Sweating Blood: The Deaths of Sarah Ottens and Ana Mendieta
April 27, 2016 2:44 PM   Subscribe

The violent sexual assault of Sarah Ottens at the University of Iowa inspired a famous art work by Ana Mendieta. But that wasn't the end of the connection between the women. Mendieta would go on to create more artwork invoking the female body, violence, and disappearance (some images NSFW; many are distressing). Twelve years after Ottens's murder, Mendieta would die in suspicious circumstances in a case that has been called the art world's version of the O.J. Simpson trial.

Further reading:

Sarah Weinman discusses how she decided to investigate the Ottens story's connection to Mendieta in her Crime Lady newsletter.

From 2013: Sean O'Hagan on Ana Mendieta's art and death.

Exhibition notes from a recent installation of Mendieta's films at the Galerie Lelong.

An interview with Christine Redfern, author of Who is Ana Mendieta?

Content note: there are many descriptions of violence, death, and sexual assault in Weinman and O'Hagan's Guardian stories, and also in the linked images of Mendieta's artwork .
posted by Gin and Broadband (10 comments total) 27 users marked this as a favorite
A playwright friend of mine, Diana Burbano, co-authored and plays Mendieta in a play called Silueta.
posted by maxsparber at 2:51 PM on April 27, 2016 [3 favorites]

Neither of the Christine Redfern links goes to the interview. But there's a transcript of Jessa Crispin's interview with Redfern on Kirkus Reviews: Bookslut: Christine Redfern on 'Who is Ana Mandieta?"

(I'm looking forward to delving into these links -- thank you for this post.)
posted by virago at 3:31 PM on April 27, 2016 [1 favorite]

I had not heard of Mandieta before, but I was impressed by her photographs. So many layers of sadness in the story and lives destroyed.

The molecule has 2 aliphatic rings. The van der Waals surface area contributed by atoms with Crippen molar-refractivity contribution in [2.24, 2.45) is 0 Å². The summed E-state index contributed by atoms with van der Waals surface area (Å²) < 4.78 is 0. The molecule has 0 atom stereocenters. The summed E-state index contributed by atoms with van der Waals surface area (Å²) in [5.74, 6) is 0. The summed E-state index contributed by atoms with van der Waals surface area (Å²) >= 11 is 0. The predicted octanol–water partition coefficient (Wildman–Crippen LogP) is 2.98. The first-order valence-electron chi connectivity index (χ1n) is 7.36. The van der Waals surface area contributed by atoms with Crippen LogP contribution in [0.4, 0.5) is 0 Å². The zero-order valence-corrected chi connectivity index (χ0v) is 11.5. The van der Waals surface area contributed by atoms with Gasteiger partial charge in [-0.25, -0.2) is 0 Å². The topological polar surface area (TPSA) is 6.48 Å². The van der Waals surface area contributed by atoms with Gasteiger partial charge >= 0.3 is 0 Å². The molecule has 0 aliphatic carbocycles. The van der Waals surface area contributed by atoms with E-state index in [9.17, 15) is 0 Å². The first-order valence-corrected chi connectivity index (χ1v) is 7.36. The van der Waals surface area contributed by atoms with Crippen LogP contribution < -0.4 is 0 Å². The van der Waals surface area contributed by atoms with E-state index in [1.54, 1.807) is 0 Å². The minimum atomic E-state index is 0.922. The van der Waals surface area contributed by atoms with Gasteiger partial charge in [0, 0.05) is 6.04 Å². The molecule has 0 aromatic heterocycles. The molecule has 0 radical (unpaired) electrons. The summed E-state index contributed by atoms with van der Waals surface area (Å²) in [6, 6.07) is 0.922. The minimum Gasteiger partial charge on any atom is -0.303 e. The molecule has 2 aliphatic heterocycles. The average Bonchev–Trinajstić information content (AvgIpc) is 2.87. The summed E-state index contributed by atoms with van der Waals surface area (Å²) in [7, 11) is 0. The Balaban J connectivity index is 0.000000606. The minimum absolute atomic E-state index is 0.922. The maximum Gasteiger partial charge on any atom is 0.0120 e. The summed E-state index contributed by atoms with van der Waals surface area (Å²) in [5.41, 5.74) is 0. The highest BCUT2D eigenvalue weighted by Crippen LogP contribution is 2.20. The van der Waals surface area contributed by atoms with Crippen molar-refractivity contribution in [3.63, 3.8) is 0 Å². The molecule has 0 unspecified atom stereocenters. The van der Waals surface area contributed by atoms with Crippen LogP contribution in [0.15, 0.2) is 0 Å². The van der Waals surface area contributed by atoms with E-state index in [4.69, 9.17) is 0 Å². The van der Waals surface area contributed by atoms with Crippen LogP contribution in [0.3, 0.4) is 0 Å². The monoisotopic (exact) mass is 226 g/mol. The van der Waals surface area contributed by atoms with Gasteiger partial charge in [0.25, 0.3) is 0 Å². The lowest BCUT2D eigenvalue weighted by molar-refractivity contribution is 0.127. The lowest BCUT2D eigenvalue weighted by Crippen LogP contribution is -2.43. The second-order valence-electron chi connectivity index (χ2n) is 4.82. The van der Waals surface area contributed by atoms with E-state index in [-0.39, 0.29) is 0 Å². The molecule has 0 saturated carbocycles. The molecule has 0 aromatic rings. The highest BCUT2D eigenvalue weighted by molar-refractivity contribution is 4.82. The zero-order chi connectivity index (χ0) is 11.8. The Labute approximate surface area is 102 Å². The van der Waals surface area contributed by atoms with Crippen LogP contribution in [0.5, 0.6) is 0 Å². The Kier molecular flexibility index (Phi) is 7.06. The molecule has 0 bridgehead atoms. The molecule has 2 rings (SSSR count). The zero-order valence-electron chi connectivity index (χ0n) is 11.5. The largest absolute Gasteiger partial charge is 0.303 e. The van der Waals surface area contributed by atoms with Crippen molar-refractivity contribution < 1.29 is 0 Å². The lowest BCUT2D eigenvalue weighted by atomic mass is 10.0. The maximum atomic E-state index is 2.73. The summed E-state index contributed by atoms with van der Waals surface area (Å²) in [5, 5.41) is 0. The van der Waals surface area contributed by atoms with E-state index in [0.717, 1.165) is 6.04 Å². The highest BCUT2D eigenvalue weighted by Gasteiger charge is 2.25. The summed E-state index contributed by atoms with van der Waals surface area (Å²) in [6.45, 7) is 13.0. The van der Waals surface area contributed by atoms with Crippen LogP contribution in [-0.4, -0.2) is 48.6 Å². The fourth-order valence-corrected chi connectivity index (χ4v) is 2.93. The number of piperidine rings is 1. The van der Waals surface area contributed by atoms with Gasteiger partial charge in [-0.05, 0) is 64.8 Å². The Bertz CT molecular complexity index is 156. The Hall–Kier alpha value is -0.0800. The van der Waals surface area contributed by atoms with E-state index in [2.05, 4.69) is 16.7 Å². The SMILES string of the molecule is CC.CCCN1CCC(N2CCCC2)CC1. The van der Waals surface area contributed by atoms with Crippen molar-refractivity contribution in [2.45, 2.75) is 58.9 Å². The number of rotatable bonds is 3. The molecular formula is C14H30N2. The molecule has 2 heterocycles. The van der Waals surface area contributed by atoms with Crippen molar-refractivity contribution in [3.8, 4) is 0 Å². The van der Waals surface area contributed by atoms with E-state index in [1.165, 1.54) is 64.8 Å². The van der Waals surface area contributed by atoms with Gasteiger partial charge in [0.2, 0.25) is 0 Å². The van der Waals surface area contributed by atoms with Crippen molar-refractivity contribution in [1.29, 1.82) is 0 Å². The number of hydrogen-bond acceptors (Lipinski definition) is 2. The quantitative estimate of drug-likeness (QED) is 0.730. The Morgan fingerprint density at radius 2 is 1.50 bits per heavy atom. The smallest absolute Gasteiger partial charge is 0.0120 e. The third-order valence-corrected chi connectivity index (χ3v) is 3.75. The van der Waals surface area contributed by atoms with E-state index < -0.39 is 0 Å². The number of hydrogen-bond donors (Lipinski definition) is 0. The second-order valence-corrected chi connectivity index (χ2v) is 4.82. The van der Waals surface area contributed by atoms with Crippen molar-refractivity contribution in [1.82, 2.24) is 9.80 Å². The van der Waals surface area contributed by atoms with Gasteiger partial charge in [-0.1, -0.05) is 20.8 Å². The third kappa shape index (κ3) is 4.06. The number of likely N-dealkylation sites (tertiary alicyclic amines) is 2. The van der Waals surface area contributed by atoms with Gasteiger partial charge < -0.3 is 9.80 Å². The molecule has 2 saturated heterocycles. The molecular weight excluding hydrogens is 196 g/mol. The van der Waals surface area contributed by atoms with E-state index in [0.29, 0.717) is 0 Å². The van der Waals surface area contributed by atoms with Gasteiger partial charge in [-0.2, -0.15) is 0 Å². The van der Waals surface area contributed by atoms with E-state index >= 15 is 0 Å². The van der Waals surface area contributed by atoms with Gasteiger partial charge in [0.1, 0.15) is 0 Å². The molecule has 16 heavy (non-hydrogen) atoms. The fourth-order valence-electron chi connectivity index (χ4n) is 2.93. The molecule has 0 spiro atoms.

posted by Dip Flash at 5:26 PM on April 27, 2016

If you're in Los Angeles you can see three of Mendieta's Siluetas that are a part of MOCA's permanent collection currently on exhibit. Anytime I'm in the museum, I have to go visit them. I find them deeply visceral.
posted by mandymanwasregistered at 6:17 PM on April 27, 2016 [3 favorites]

Mendieta's art is amazing. It has been a favorite of mine for years.
posted by oddman at 7:05 PM on April 27, 2016 [2 favorites]

Ana Mendieta on YouTube:

Untitled (Blood Sign #2 / Body Tracks) (1974)

Untitled (1974)

Alma Sileueta en Fuego (1975)
posted by ryanshepard at 8:15 PM on April 27, 2016 [2 favorites]

Thank you for this lovely collection —ahem— curation. Ana is truly one of the greats, and is discussed not nearly enough, even in the dreary cul-de-sac of "women artists."

It is exactly her refusal to be boxed which is refreshing to this day.
posted by theartandsound at 9:46 PM on April 27, 2016 [2 favorites]

theartandsound I was shocked that there hadn't been a FPP on Mendieta before, but while her work is astonishing and deserves further attention, it's a helluva shame that it feels like her increasing prominence is linked to the horror and mystery of her death.
posted by Gin and Broadband at 11:46 PM on April 27, 2016

> I was shocked that there hadn't been a FPP on Mendieta before

Same here! I could have sworn there was, but I think I was just vaguely remembering my comment from back in 2003 (mouseover text: "Yeah, I think he did it and got away with it."). She was an amazing artist and I vividly remember her death and the subsequent trial and controversy (I was living in NYC at the time and read everything I could get my hands on about it). Thanks for this post; I knew nothing about Sarah Ottens and her awful fate.
posted by languagehat at 8:23 AM on April 28, 2016 [2 favorites]

Thank you so much for this post. I hadn't heard of Ana Mendieta before but I love the little bit of her work shown here. I'm looking forward to learning more.
posted by harriet vane at 7:08 AM on May 1, 2016 [1 favorite]

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